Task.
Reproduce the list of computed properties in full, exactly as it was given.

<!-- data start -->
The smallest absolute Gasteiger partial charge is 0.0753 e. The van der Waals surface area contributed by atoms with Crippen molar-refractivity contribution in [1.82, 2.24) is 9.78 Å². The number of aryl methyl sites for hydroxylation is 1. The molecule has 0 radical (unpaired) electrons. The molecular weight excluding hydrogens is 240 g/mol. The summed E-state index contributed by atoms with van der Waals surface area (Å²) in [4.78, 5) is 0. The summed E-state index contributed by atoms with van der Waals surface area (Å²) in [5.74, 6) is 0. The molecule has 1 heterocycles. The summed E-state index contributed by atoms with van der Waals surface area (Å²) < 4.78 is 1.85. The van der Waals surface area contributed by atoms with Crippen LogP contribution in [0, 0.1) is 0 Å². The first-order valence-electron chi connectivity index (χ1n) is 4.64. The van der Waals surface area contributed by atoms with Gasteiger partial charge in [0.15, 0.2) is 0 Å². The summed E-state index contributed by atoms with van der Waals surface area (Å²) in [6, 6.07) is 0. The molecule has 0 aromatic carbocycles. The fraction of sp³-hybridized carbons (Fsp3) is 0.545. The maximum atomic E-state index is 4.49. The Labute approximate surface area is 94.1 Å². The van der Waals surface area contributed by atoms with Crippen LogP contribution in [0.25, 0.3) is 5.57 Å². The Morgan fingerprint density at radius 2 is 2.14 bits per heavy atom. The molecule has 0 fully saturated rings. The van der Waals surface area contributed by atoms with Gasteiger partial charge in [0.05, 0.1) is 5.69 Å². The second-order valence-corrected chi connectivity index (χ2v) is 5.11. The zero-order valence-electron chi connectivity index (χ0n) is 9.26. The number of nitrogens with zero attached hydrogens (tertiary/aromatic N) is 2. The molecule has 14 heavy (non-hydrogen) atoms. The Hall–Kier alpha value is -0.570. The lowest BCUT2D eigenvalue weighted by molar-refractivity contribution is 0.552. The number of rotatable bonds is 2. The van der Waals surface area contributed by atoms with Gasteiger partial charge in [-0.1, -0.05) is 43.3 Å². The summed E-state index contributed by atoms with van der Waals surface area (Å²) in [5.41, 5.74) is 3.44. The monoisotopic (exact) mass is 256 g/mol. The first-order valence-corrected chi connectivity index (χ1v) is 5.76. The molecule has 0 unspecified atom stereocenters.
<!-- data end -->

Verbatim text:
The smallest absolute Gasteiger partial charge is 0.0753 e. The van der Waals surface area contributed by atoms with Crippen molar-refractivity contribution in [1.82, 2.24) is 9.78 Å². The number of aryl methyl sites for hydroxylation is 1. The molecule has 0 radical (unpaired) electrons. The molecular weight excluding hydrogens is 240 g/mol. The summed E-state index contributed by atoms with van der Waals surface area (Å²) in [4.78, 5) is 0. The summed E-state index contributed by atoms with van der Waals surface area (Å²) in [5.74, 6) is 0. The molecule has 1 heterocycles. The summed E-state index contributed by atoms with van der Waals surface area (Å²) < 4.78 is 1.85. The van der Waals surface area contributed by atoms with Crippen LogP contribution in [0, 0.1) is 0 Å². The first-order valence-electron chi connectivity index (χ1n) is 4.64. The van der Waals surface area contributed by atoms with Gasteiger partial charge in [0.15, 0.2) is 0 Å². The summed E-state index contributed by atoms with van der Waals surface area (Å²) in [6, 6.07) is 0. The molecule has 0 aromatic carbocycles. The fraction of sp³-hybridized carbons (Fsp3) is 0.545. The maximum atomic E-state index is 4.49. The Labute approximate surface area is 94.1 Å². The van der Waals surface area contributed by atoms with Crippen LogP contribution in [0.25, 0.3) is 5.57 Å². The Morgan fingerprint density at radius 2 is 2.14 bits per heavy atom. The molecule has 0 fully saturated rings. The van der Waals surface area contributed by atoms with Gasteiger partial charge in [0.05, 0.1) is 5.69 Å². The second-order valence-corrected chi connectivity index (χ2v) is 5.11. The zero-order valence-electron chi connectivity index (χ0n) is 9.26. The number of nitrogens with zero attached hydrogens (tertiary/aromatic N) is 2. The molecule has 14 heavy (non-hydrogen) atoms. The Hall–Kier alpha value is -0.570. The lowest BCUT2D eigenvalue weighted by molar-refractivity contribution is 0.552. The number of rotatable bonds is 2. The van der Waals surface area contributed by atoms with Gasteiger partial charge in [-0.1, -0.05) is 43.3 Å². The summed E-state index contributed by atoms with van der Waals surface area (Å²) in [5.41, 5.74) is 3.44. The monoisotopic (exact) mass is 256 g/mol. The first-order valence-corrected chi connectivity index (χ1v) is 5.76. The molecule has 0 unspecified atom stereocenters.